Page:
Cecilia Bartoli – director designate of Monte-Carlo Opera – stars as the Countess Adèle de Formoutiers, in the Company’s premiere performance of Gioachino Rossini’s comic opera Le Comte Ory, opening this week.
The title role of Count Ory – a handsome rogue who finds all women irresistible, particularly Adèle – is sung by Russian tenor Maxim Mironov, with Mexican soprano Rebeca Olvera as Isolier, the count’s page, who also happens to be in love with the countess. Raimbaud – a friend of the Count – is sung by Italian baritone Pietro Spagnoli.
In 1825, Rossini – living in Paris – was commissioned to write a special work to commemorate the coronation of the Bourbon King Charles X. Rossini produced a somewhat dazzling score entitled The Journey to Rheims, but the work was unable to be easily assimilated into the standard operatic repertoire. In 1828, however, Eugène Scribe – one of the authors of a successful play, Le Comte Ory, which he had cowritten in 1816 with Charles-Gaspard Delestre-Poirson – transformed it into the libretto of a comic opera. Rossini – using some of the music from The Journey to Rheims – created the score for an opera which retained the title Le Comte Ory, and which premiered in Paris at the Opéra Le Peletier, on 20th August, 1828.
Described by Gramophone magazine as “Rossini’s piece of folly”, this two-act opera emerges as a series of jokes, misunderstandings and extraordinary disguises – an hilarious tale of deception and seduction. Set in France around 1200, when the Lord of Formoutiers and most of the men have left for the Holy Land to fight in the Crusades, it tells of the Lord’s sister, Adèle, who is left alone in her castle, having to deal with the attentions of the somewhat strange Count Ory and his promiscuous page, Isolier. A bizarre set of incidents follows, during which Ory disguises himself as a hermit in order to take up residence outside the castle. Isolier, unaware of his master’s disguise, confides in the hermit that he’s in love with Adèle, and of his plans to disguise himself as a pilgrim to gain access to the castle. Ory agrees to help him – planning to turn things around for his own gain – but once inside the castle, the Count is unmasked by his tutor and his cohorts, and humiliated in front of Adèle. With the news that the Crusaders are due back within days, Ory plans one more assault on the castle – this time he and his supporters disguise themselves as nuns to gain access. Isolier hatches a plan to trick his master into mistaking him for Adèle, and with the shout of trumpets which signal the return of the Crusaders, Ory is once more embarrassed, and left with no option but to depart from the castle.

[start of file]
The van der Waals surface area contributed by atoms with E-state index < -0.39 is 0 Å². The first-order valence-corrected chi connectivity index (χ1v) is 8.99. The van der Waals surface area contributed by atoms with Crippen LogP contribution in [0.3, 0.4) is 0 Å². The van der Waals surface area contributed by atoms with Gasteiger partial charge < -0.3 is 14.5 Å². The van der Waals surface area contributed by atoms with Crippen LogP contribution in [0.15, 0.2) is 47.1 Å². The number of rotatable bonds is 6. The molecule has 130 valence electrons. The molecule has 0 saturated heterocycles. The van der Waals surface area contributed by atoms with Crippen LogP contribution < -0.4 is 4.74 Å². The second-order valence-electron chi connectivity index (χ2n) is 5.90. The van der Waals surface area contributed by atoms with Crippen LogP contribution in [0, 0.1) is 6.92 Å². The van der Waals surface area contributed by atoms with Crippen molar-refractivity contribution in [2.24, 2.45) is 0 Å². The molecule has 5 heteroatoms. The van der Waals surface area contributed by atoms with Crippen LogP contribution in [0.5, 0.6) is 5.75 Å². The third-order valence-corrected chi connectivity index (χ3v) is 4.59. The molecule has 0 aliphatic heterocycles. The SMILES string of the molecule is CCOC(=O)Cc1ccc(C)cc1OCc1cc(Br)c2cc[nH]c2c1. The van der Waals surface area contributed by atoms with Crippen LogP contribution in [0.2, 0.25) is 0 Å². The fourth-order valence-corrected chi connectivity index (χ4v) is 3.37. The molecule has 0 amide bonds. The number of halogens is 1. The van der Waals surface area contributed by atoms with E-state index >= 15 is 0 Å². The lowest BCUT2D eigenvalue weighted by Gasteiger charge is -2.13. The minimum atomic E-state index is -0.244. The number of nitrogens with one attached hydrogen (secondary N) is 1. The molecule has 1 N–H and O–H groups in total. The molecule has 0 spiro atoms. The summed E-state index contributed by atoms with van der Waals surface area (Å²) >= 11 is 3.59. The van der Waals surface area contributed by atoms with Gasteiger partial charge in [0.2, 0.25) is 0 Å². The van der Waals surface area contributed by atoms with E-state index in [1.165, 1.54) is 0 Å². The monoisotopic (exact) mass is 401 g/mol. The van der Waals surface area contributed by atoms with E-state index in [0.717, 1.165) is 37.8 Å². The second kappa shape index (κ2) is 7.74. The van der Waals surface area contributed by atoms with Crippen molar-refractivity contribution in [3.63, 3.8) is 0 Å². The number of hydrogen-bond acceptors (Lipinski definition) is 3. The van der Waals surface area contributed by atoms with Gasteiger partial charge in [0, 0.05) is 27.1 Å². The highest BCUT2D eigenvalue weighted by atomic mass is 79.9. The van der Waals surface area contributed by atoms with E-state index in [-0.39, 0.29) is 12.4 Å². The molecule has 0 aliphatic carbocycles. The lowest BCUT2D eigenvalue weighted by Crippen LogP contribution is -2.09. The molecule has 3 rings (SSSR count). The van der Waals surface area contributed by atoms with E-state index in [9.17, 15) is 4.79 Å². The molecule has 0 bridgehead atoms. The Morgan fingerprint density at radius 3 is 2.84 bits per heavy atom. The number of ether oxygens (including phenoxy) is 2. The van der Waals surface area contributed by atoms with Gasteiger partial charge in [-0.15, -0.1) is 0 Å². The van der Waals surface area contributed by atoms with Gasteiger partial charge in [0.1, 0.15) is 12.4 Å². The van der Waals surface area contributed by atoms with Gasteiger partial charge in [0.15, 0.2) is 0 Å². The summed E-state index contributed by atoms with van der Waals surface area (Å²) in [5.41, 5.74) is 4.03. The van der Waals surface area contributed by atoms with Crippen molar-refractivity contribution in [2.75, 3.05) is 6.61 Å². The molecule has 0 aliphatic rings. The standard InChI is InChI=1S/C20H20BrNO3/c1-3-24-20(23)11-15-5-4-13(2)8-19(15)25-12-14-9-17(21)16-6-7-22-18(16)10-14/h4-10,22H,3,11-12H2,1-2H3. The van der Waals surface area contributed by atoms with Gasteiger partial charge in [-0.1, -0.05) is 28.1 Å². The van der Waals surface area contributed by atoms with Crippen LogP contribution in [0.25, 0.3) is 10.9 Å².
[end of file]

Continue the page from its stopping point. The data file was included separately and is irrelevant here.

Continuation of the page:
Maxim Mironov has appeared on the stages of some of the most prestigious opera houses and festivals of the world, amongst which are Teatro Real Madrid, Teatro Alla Scala Milan the Festival of Aix en-Provence, Glyndebourne Festival, Théâtre des Champs-Elysees and Opera Garnier in Paris, Théatre de la Monnaie in Brussels, Staatsoper Berlin, Vienna Staatsoper and Theatre An der Wien, Los Angeles Opera, Washington National Opera and Tokyo’s New National Opera. Later this year, he is due to perform in a recital of works by Rossini at the Konzerthaus in Vienna and to participate in the Rossini Opera Festival in Pesaro.